The Search Institute recently published Taking Assets Building Personally (Roehlkepartain, 1999). Through extensive research on children and youth, the institute identified 40 building blocks that are essential for young people to successfully grow and develop. These building blocks represent positive experiences, opportunities and relationships that all young people need from the time they are born until they are adults. These building blocks are referred to as developmental assets. They have a tremendous influence on young people’s lives. These assets make it more likely youths will be engaged in positive behaviors.
The Search Institute divides the developmental assets into eight categories (see box), the last of which is “positive identity.” There are four building blocks in this category:
- Personal power – Young person feels he or she has control over “things that happen to me.”
- Self-esteem – Young person reports having a high self-esteem.
- Sense of purpose – Young person reports that “my life has a purpose.”
- Positive view of personal future – Young person is optimistic about his or her personal future.
Roehlkepartain states that while some of these factors are part of a person’s temperament, “others are shaped as they grow by the people around them.”
These four building blocks are highly evident in IDRA’s Coca-Cola Valued Youth Program – an internationally-recognized cross-age tutoring program in schools across the United States, Great Britain and Brazil. Since its inception in San Antonio in 1984 until 1999, the program has kept more than 7,700 students in school, young people who were previously at risk of dropping out. According to the Valued Youth creed, all students are valuable, none is expendable. This philosophy is helping more than 217 schools in 24 cities keep 98 percent of Valued Youth students in school, keeping these young people in the classroom and learning. For more than 16 years, this program has made a visible difference in the lives of more than 79,000 children, families and educators.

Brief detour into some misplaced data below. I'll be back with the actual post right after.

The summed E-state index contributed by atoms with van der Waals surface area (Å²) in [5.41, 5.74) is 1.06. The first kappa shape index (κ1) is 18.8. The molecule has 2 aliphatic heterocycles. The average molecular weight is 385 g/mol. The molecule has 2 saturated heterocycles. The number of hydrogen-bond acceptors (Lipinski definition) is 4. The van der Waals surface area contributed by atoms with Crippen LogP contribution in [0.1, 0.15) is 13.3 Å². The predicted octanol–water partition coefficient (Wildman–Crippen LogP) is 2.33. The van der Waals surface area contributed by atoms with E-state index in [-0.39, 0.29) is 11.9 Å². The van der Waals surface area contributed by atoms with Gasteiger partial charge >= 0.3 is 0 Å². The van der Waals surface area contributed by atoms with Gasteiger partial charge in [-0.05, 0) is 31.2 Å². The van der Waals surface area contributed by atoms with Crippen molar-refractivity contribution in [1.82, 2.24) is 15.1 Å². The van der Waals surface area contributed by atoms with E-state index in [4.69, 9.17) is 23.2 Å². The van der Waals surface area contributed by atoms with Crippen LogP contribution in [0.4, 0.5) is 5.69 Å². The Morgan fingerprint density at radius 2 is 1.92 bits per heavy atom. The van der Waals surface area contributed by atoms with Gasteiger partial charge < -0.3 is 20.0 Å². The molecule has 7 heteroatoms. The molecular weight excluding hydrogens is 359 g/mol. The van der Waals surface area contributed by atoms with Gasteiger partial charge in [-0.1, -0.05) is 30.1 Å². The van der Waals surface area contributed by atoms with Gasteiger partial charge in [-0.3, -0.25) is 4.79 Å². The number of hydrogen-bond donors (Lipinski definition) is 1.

In the Coca-Cola Valued Youth Program, secondary students who are considered at risk of dropping out of school are placed as tutors of elementary students, enabling the older students to make a difference in the younger students’ lives. With a growing sense of responsibility and pride, the tutors stay and do better in school.
In the 1998-99 school year, there were 1,066 tutors in the Coca-Cola Valued Youth Program. Only 10 tutors dropped out of school, which is a dropout rate of 0.9 percent. In other words, 1,056 students – who had been considered at-risk of dropping out – stayed in school.
The Piers-Harris Children’s Self-Concept Scale is used to measure students’ self-concept before and after their participation in the program. On average, the tutors’ self-concept improved last year after their participation in the program at a statistically significant level (59.2 at pre-test to 61.9 at post-test). All subscales increased significantly including behavior, intellectual and school status, physical appearance, anxiety, popularity, and happiness and satisfaction.